4.2.2 Abortion and the Mature Minor
Erin L. Nelson, BScPT, LLB, LLM, JSD
- To appreciate the legal and ethical issues around consent to abortion in the case of minors.
- To understand the legal basis of the mature minor doctrine.
- To appreciate the legal and ethical implications of the mature minor doctrine.
Casey is a 14-year-old female patient who has been referred to an abortion provider by her family physician. Casey says that she is pregnant, having taken a home pregnancy test. She explains that she was at a party with some friends, that she had a few alcoholic drinks and that she had sexual intercourse with a boy she does not know well. Based on what she says about the timing of her last menstrual period, the physician determines that Casey is 7 weeks pregnant. Casey is very frightened, particularly that her family and friends will find out about her pregnancy. She feels that abortion is her only option. She also insists that the physician keep all information about the pregnancy and abortion confidential. Casey tells the physician that her family is Catholic and her parents are strongly opposed to abortion under all circumstances. When asked about her feelings as to the religious and ethical implications of having an abortion, Casey says “I don't care about any of that right now. All I want to do is have an abortion and forget that this ever happened. My parents can't find out about this, no matter what.”
- Can Casey provide valid consent to the abortion procedure?
- What must Casey be capable of understanding in order to be considered a mature minor?
- If the physician determines that Casey is a mature minor and can provide consent, does she also need to seek consent from Casey's parents, or from the “father”? Must the physician inform Casey's parents of her pregnancy?
- If the physician is not required to seek Casey's parents' consent, may she inform them of the pregnancy and Casey's wish for an abortion? Are there any exceptions to patient confidentiality that require consideration here?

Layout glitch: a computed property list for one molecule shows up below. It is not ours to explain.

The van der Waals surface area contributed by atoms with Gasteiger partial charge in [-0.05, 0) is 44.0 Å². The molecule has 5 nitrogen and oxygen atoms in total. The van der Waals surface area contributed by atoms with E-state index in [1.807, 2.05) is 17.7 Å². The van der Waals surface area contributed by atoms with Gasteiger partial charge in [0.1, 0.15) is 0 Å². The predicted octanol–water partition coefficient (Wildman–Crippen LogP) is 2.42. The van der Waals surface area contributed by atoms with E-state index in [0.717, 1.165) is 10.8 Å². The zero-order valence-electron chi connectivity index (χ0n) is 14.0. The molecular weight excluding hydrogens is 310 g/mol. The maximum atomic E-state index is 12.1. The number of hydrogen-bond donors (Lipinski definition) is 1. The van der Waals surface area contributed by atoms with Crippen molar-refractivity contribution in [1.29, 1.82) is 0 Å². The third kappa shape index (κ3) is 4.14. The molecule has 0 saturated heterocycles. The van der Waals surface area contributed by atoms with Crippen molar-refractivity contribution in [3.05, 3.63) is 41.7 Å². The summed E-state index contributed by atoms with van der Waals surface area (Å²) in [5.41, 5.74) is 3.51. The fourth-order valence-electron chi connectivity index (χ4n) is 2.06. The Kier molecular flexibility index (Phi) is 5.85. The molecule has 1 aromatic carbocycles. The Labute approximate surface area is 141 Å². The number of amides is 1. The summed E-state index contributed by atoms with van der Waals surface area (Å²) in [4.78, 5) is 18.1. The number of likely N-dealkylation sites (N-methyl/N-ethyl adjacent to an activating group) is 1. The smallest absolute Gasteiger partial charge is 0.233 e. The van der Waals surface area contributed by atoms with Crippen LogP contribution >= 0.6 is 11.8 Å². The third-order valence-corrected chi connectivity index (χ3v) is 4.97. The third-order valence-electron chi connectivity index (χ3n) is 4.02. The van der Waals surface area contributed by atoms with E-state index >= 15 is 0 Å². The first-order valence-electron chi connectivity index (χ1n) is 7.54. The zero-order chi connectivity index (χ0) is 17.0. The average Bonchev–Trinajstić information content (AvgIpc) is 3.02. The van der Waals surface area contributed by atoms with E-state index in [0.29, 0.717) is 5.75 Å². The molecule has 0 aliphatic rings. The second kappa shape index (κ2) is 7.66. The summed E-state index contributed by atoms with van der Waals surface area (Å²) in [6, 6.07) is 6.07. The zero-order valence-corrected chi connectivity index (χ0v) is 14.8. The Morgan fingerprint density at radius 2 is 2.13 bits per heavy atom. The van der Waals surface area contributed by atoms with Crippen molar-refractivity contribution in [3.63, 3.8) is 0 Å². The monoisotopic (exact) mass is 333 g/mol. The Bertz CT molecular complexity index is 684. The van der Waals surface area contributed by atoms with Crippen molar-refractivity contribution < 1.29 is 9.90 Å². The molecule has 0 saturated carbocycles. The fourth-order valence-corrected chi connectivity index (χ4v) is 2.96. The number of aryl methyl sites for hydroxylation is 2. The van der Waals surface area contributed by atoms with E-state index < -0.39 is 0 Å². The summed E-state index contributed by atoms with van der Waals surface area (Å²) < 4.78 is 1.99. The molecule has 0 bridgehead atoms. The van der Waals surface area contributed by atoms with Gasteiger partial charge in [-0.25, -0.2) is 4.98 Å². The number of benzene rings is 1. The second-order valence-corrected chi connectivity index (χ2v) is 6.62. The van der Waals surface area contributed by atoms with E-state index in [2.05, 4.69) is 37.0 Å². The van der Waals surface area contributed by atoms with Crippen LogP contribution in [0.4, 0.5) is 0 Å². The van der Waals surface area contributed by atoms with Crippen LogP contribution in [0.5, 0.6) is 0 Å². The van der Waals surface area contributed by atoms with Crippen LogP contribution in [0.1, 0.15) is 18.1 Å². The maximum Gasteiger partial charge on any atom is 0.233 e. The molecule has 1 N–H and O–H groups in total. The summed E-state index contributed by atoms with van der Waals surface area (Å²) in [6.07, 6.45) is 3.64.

(Also see case 1.5.2 "Decision-Making by Minors.")
- C. v. Wren (1986), 35 DLR (4th) 419 (Alta. CA).
- CB. (R.) v. Children's Aid Society of Metropolitan Toronto,  1 SCR 315.
- Dickens BM, Cook RJ. Adolescents and consent to treatment. International Journal of Gynaecology and Obstetrics 2005; 89: 179–84.
- Gibson E. Health information: Confidentiality and access. In: Downie J, Caulfield T, Flood C, editors. Canadian health law and policy, 3d edn. Markham: Butterworths; 2007: pp. 223–55.
- CGillick v West Norfolk and Wisbech Area Health Authority and another,  1 AC 112,  3 All ER 402 (UK HL).
- Gilmour J. Children, adolescents, and health care. In: Downie J, Caulfield T, Flood C, editors. Canadian health law and policy, 2d edn. Markham: Butterworths; 2002: pp. 205–49.
- Martin NS. Adolescent minors, informed consent and health information privacy: Balancing paternalism, health and autonomy in the reproductive health care context. Health Law in Canada 2007; 28: 16–24.
- Peppin P. Informed consent. In: Downie J, Caulfield T, Flood C, editors. Canadian health law and policy, 3d edn. Markham: Butterworths; 2007: pp. 189–221.
- Picard EI, Robertson GB. Legal liability of doctors and hospitals in Canada, 4th edn. Toronto: Carswell; 2007.